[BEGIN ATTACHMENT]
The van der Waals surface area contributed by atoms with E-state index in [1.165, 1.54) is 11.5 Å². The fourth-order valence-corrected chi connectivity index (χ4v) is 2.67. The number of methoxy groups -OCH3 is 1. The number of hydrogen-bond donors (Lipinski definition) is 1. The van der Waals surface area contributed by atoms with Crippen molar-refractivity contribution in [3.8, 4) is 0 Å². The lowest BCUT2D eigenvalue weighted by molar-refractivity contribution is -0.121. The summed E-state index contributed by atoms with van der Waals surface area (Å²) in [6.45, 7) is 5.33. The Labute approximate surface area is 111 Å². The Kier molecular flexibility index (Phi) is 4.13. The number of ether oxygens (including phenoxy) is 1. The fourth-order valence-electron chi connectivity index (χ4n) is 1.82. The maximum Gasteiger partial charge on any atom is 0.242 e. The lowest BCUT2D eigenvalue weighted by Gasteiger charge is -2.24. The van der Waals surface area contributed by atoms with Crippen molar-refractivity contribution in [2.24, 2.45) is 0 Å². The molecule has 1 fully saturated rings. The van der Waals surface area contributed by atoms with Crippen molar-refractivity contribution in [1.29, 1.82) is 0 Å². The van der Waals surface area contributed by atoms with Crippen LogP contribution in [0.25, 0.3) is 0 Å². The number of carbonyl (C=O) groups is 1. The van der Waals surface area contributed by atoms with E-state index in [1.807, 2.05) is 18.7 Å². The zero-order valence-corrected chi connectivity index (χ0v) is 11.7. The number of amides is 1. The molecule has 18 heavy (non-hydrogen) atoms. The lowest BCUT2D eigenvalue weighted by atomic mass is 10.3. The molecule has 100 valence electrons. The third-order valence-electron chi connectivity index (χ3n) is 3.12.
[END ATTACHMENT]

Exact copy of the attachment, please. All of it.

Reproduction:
The van der Waals surface area contributed by atoms with E-state index in [1.165, 1.54) is 11.5 Å². The fourth-order valence-corrected chi connectivity index (χ4v) is 2.67. The number of methoxy groups -OCH3 is 1. The number of hydrogen-bond donors (Lipinski definition) is 1. The van der Waals surface area contributed by atoms with Crippen molar-refractivity contribution in [3.8, 4) is 0 Å². The lowest BCUT2D eigenvalue weighted by molar-refractivity contribution is -0.121. The summed E-state index contributed by atoms with van der Waals surface area (Å²) in [6.45, 7) is 5.33. The Labute approximate surface area is 111 Å². The Kier molecular flexibility index (Phi) is 4.13. The number of ether oxygens (including phenoxy) is 1. The fourth-order valence-electron chi connectivity index (χ4n) is 1.82. The maximum Gasteiger partial charge on any atom is 0.242 e. The lowest BCUT2D eigenvalue weighted by Gasteiger charge is -2.24. The van der Waals surface area contributed by atoms with Crippen molar-refractivity contribution in [2.24, 2.45) is 0 Å². The molecule has 1 fully saturated rings. The van der Waals surface area contributed by atoms with Crippen molar-refractivity contribution in [1.29, 1.82) is 0 Å². The van der Waals surface area contributed by atoms with Crippen LogP contribution in [0.25, 0.3) is 0 Å². The number of carbonyl (C=O) groups is 1. The van der Waals surface area contributed by atoms with E-state index in [1.807, 2.05) is 18.7 Å². The zero-order valence-corrected chi connectivity index (χ0v) is 11.7. The number of amides is 1. The molecule has 18 heavy (non-hydrogen) atoms. The lowest BCUT2D eigenvalue weighted by atomic mass is 10.3. The molecule has 100 valence electrons. The third-order valence-electron chi connectivity index (χ3n) is 3.12.